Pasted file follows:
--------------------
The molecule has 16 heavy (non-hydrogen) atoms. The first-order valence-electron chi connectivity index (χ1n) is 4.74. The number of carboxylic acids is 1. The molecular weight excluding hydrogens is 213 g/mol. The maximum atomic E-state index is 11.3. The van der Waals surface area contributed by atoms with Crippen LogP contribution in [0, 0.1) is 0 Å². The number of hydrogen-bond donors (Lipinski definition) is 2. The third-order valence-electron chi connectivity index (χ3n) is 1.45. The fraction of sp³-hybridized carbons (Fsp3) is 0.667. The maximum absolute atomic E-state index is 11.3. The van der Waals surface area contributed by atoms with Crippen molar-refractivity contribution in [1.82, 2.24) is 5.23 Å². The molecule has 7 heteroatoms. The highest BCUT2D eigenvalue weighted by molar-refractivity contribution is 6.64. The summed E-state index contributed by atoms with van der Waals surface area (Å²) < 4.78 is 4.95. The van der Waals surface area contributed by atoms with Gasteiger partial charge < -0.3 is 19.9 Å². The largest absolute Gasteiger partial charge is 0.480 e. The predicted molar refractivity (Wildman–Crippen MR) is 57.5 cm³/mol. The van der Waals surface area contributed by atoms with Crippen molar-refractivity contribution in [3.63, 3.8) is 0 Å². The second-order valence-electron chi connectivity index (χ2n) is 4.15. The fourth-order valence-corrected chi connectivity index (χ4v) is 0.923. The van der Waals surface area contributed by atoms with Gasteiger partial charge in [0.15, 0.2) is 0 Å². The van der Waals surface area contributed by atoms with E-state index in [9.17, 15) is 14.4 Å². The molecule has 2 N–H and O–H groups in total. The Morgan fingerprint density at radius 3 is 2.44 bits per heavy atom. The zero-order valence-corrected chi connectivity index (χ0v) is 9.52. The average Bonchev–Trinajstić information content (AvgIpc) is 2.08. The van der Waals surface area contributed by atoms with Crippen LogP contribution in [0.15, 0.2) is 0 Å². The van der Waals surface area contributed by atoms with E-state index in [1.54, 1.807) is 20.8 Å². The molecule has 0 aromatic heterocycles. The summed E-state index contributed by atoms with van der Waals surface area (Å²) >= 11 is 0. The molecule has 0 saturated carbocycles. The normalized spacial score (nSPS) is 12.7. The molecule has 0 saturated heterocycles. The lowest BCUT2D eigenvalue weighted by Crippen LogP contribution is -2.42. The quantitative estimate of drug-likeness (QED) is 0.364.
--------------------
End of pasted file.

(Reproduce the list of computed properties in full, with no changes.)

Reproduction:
The molecule has 16 heavy (non-hydrogen) atoms. The first-order valence-electron chi connectivity index (χ1n) is 4.74. The number of carboxylic acids is 1. The molecular weight excluding hydrogens is 213 g/mol. The maximum atomic E-state index is 11.3. The van der Waals surface area contributed by atoms with Crippen LogP contribution in [0, 0.1) is 0 Å². The number of hydrogen-bond donors (Lipinski definition) is 2. The third-order valence-electron chi connectivity index (χ3n) is 1.45. The fraction of sp³-hybridized carbons (Fsp3) is 0.667. The maximum absolute atomic E-state index is 11.3. The van der Waals surface area contributed by atoms with Crippen molar-refractivity contribution in [1.82, 2.24) is 5.23 Å². The molecule has 7 heteroatoms. The highest BCUT2D eigenvalue weighted by molar-refractivity contribution is 6.64. The summed E-state index contributed by atoms with van der Waals surface area (Å²) < 4.78 is 4.95. The van der Waals surface area contributed by atoms with Gasteiger partial charge < -0.3 is 19.9 Å². The largest absolute Gasteiger partial charge is 0.480 e. The predicted molar refractivity (Wildman–Crippen MR) is 57.5 cm³/mol. The van der Waals surface area contributed by atoms with Crippen molar-refractivity contribution in [3.63, 3.8) is 0 Å². The second-order valence-electron chi connectivity index (χ2n) is 4.15. The fourth-order valence-corrected chi connectivity index (χ4v) is 0.923. The van der Waals surface area contributed by atoms with Gasteiger partial charge in [0.15, 0.2) is 0 Å². The van der Waals surface area contributed by atoms with E-state index in [9.17, 15) is 14.4 Å². The molecule has 2 N–H and O–H groups in total. The Morgan fingerprint density at radius 3 is 2.44 bits per heavy atom. The zero-order valence-corrected chi connectivity index (χ0v) is 9.52. The average Bonchev–Trinajstić information content (AvgIpc) is 2.08. The van der Waals surface area contributed by atoms with Crippen LogP contribution in [0.15, 0.2) is 0 Å². The van der Waals surface area contributed by atoms with E-state index in [1.54, 1.807) is 20.8 Å². The molecule has 0 aromatic heterocycles. The summed E-state index contributed by atoms with van der Waals surface area (Å²) >= 11 is 0. The molecule has 0 saturated carbocycles. The normalized spacial score (nSPS) is 12.7. The molecule has 0 saturated heterocycles. The lowest BCUT2D eigenvalue weighted by Crippen LogP contribution is -2.42. The quantitative estimate of drug-likeness (QED) is 0.364.